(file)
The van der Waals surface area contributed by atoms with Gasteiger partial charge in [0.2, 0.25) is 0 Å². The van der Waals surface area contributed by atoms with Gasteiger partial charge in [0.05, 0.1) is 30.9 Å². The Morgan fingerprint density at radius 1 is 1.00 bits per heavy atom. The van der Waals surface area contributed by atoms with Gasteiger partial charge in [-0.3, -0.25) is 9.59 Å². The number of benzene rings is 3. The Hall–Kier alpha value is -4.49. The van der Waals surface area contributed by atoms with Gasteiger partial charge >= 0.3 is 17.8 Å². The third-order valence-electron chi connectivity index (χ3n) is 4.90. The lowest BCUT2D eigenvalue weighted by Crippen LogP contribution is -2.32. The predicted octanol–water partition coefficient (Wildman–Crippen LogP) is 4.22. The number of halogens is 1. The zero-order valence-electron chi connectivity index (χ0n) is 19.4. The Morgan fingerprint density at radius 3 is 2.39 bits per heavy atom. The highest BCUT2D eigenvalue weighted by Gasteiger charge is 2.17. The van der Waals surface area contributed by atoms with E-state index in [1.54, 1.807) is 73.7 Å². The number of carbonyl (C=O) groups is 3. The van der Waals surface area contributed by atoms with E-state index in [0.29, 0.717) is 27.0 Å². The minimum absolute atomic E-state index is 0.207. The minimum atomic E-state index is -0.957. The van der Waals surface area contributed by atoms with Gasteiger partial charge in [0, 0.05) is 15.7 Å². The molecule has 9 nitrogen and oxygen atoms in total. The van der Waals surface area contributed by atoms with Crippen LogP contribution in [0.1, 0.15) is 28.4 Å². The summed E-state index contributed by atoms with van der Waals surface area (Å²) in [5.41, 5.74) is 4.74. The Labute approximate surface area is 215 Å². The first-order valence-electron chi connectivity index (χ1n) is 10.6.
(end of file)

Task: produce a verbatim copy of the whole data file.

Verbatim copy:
The van der Waals surface area contributed by atoms with Gasteiger partial charge in [0.2, 0.25) is 0 Å². The van der Waals surface area contributed by atoms with Gasteiger partial charge in [0.05, 0.1) is 30.9 Å². The Morgan fingerprint density at radius 1 is 1.00 bits per heavy atom. The van der Waals surface area contributed by atoms with Gasteiger partial charge in [-0.3, -0.25) is 9.59 Å². The number of benzene rings is 3. The Hall–Kier alpha value is -4.49. The van der Waals surface area contributed by atoms with Gasteiger partial charge >= 0.3 is 17.8 Å². The third-order valence-electron chi connectivity index (χ3n) is 4.90. The lowest BCUT2D eigenvalue weighted by Crippen LogP contribution is -2.32. The predicted octanol–water partition coefficient (Wildman–Crippen LogP) is 4.22. The number of halogens is 1. The zero-order valence-electron chi connectivity index (χ0n) is 19.4. The Morgan fingerprint density at radius 3 is 2.39 bits per heavy atom. The highest BCUT2D eigenvalue weighted by Gasteiger charge is 2.17. The van der Waals surface area contributed by atoms with E-state index in [1.54, 1.807) is 73.7 Å². The number of carbonyl (C=O) groups is 3. The van der Waals surface area contributed by atoms with E-state index in [0.29, 0.717) is 27.0 Å². The minimum absolute atomic E-state index is 0.207. The minimum atomic E-state index is -0.957. The van der Waals surface area contributed by atoms with Gasteiger partial charge in [0, 0.05) is 15.7 Å². The molecule has 9 nitrogen and oxygen atoms in total. The van der Waals surface area contributed by atoms with Crippen LogP contribution in [0.1, 0.15) is 28.4 Å². The summed E-state index contributed by atoms with van der Waals surface area (Å²) in [5.41, 5.74) is 4.74. The Labute approximate surface area is 215 Å². The first-order valence-electron chi connectivity index (χ1n) is 10.6.